But the story of Gellért did not start here, at least that of the bath did not for sure. The medicinal springs of Buda were known even in the first centuries after the founding of the state, but the real groundwork of the bathing culture was left behind by the Ottomans who invaded Hungary. The bath that was established at the feet of Gellért Hill was called ‘Açık Ilija’ (open-air mud bath) or Aga’s bath. After successfully ousting the Ottomans out of the country and several owner-changes, developments that served the better exploitation of thermal waters were started only as of the 19th century. In 1827, there were also accommodations available for bathers, but the 27-roomed hotel with restaurant that encompassed the whole public- and Turkish baths was built later in 1832. The so-formed Sárosfürdő (Muddy Bath) operated correctly, though the wealthier preferred Rudas or Császárfürdő, despite that the name-giving medicinal mud exceeded those of rivals both in quality and quantity.
However, the mud went dry after a time and important investments were prepared everywhere in the city as the Millennium approached, which affected the surroundings of Gellért Hill as well. Constructions of Franz Joseph Bridge – Liberty Bridge today – began in 1894, and Sárosfürdő stood just in the way of the Buda bridgehead, thus it was condemned to demolition, the municipality confiscated the area. Landscaping of Szent Gellért Square started, and later in 1905, a tender was invited for a building complex to be built there. Finally, the late-art-nouveau-style hotel was built during 9 years by contracting two competition designs of Ármin Hegedűs, Izidor Sterk and Artúr Sebestyén.
Gellért Hotel was a real hotel deluxe; its bath was the most modern one in the whole continent, and a thirty-bedded hospital operated in the complex. Compared to the unique decorations of the building, the fixtures and fittings were gorgeous too. It was the Gundel Restaurant that provided guests with catering. During the twenties, Gellért became a real centre of society of Budapest. Not only the elite of Hungarian political and cultural life frequented it, but also foreign illustrious celebrities, monarchs, authors and actors stayed here. When the wave pool was built in the hotel park, it brought a significant change in the history of the bath, thus sun terraces were full during the summer period. In 1933, the interior was transformed too, and a bubble bath was installed in the place of the former winter garden.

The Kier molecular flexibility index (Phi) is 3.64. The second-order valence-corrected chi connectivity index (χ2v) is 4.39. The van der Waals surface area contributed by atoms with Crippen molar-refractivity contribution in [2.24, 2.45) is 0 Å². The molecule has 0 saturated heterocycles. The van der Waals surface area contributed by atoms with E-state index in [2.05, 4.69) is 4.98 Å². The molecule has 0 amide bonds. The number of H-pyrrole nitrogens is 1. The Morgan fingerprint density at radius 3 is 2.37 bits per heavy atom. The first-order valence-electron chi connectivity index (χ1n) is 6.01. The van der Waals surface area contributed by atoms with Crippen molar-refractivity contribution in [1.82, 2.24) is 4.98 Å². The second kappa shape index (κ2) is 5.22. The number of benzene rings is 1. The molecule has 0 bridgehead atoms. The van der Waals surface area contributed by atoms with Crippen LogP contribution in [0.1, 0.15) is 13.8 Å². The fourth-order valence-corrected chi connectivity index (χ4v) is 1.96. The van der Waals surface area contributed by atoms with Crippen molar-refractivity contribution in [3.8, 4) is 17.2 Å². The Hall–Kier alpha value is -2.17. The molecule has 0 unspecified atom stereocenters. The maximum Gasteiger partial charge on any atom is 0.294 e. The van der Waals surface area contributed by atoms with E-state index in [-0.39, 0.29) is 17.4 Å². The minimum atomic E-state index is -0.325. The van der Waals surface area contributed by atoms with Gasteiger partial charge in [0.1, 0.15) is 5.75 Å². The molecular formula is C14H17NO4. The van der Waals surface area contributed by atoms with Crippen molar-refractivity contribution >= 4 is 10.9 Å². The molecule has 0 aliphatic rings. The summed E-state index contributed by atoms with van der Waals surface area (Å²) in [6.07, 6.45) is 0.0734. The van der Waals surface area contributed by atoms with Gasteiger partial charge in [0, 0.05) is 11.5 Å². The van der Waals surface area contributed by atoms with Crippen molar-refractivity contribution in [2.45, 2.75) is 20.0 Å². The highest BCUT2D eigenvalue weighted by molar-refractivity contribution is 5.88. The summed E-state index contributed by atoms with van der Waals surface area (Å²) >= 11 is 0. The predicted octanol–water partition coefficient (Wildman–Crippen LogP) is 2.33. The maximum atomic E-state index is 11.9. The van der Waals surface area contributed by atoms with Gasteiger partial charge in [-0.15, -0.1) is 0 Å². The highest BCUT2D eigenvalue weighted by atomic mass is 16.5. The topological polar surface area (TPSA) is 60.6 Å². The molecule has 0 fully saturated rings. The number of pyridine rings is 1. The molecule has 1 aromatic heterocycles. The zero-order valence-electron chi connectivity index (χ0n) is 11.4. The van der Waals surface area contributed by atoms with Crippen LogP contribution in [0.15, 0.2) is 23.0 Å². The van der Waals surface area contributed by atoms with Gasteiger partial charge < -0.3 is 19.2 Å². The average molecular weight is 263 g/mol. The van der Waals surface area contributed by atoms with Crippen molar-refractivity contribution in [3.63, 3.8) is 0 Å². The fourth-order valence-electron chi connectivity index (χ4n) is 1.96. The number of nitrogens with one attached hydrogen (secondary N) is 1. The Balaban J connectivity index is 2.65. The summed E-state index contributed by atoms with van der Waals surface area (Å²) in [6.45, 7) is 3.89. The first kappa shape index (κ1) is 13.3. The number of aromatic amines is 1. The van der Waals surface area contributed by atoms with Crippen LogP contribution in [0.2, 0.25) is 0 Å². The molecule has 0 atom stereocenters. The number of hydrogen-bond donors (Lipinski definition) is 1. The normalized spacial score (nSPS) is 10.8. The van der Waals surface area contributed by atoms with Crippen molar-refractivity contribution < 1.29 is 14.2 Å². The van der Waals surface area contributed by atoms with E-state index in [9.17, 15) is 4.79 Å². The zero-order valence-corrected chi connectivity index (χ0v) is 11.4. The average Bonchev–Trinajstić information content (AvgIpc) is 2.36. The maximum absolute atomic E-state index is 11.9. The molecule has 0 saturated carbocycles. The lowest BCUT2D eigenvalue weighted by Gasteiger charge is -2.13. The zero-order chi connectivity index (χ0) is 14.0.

However, the Second World War damaged the building complex. Its Danube-side wing burnt down completely, its hill-side wing only partly did. During the siege, employees managed to save a few pieces of furniture – which were placed back after restoration -, but the incurred damages were inestimable. Restoration started at the northern side; the renovation of the Danube-side wing started only in 1957. The inner spaces received new, modern coating, furniture and decorations, thus the former characteristics of the interior disappeared almost completely. Despite that, Gellért became the flagship of Hungarian tourism again until the seventies, and the whole hotel was modernised in the eighties. The complete restoration of the bath was accomplished ten years ago, when the women’s section got back its leaded oval skylights. On the occasion of its hundredth anniversary, Budapest Healing Baths and Hot Springs Co. Ltd. will celebrate one of the most emblematic buildings of the Hungarian art nouveau with a two-day festival. The Hungarian Museum of Trade and Tourism is preparing an exhibition for this occasion that you can visit in Óbuda from 27 September 2018 to 3 March 2019.
Translated by Zita Aknai